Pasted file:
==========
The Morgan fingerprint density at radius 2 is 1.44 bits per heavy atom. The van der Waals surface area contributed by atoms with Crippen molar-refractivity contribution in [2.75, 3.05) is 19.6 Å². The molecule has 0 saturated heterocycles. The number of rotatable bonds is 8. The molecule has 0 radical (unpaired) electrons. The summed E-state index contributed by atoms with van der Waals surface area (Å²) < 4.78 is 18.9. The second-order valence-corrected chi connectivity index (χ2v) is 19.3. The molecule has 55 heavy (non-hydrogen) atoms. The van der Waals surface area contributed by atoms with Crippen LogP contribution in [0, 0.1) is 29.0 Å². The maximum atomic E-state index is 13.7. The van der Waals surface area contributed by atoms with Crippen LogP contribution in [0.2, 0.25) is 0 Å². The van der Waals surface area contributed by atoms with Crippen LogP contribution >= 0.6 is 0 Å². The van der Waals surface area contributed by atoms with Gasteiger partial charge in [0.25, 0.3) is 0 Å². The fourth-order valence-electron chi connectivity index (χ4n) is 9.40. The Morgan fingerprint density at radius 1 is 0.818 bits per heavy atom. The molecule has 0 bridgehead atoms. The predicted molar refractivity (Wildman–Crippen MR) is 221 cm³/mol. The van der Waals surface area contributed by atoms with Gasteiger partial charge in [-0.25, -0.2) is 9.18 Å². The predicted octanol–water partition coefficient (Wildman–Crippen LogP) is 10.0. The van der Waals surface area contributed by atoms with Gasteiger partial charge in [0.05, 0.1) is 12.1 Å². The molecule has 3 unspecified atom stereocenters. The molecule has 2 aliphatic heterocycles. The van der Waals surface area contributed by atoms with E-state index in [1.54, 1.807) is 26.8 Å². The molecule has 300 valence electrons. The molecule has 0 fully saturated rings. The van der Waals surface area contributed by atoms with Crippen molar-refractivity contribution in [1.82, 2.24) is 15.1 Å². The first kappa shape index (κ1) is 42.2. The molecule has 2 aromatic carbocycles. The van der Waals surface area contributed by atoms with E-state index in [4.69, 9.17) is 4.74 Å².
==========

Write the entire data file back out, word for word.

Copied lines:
The Morgan fingerprint density at radius 2 is 1.44 bits per heavy atom. The van der Waals surface area contributed by atoms with Crippen molar-refractivity contribution in [2.75, 3.05) is 19.6 Å². The molecule has 0 saturated heterocycles. The number of rotatable bonds is 8. The molecule has 0 radical (unpaired) electrons. The summed E-state index contributed by atoms with van der Waals surface area (Å²) < 4.78 is 18.9. The second-order valence-corrected chi connectivity index (χ2v) is 19.3. The molecule has 55 heavy (non-hydrogen) atoms. The van der Waals surface area contributed by atoms with Crippen LogP contribution in [0, 0.1) is 29.0 Å². The maximum atomic E-state index is 13.7. The van der Waals surface area contributed by atoms with Crippen LogP contribution in [0.2, 0.25) is 0 Å². The van der Waals surface area contributed by atoms with Crippen LogP contribution >= 0.6 is 0 Å². The van der Waals surface area contributed by atoms with Gasteiger partial charge in [0.25, 0.3) is 0 Å². The fourth-order valence-electron chi connectivity index (χ4n) is 9.40. The Morgan fingerprint density at radius 1 is 0.818 bits per heavy atom. The molecule has 0 bridgehead atoms. The predicted molar refractivity (Wildman–Crippen MR) is 221 cm³/mol. The van der Waals surface area contributed by atoms with Gasteiger partial charge in [-0.25, -0.2) is 9.18 Å². The predicted octanol–water partition coefficient (Wildman–Crippen LogP) is 10.0. The van der Waals surface area contributed by atoms with Gasteiger partial charge in [0.05, 0.1) is 12.1 Å². The molecule has 3 unspecified atom stereocenters. The molecule has 2 aliphatic heterocycles. The van der Waals surface area contributed by atoms with E-state index in [1.54, 1.807) is 26.8 Å². The molecule has 300 valence electrons. The molecule has 0 fully saturated rings. The van der Waals surface area contributed by atoms with Crippen molar-refractivity contribution in [1.82, 2.24) is 15.1 Å². The first kappa shape index (κ1) is 42.2. The molecule has 2 aromatic carbocycles. The van der Waals surface area contributed by atoms with E-state index in [4.69, 9.17) is 4.74 Å².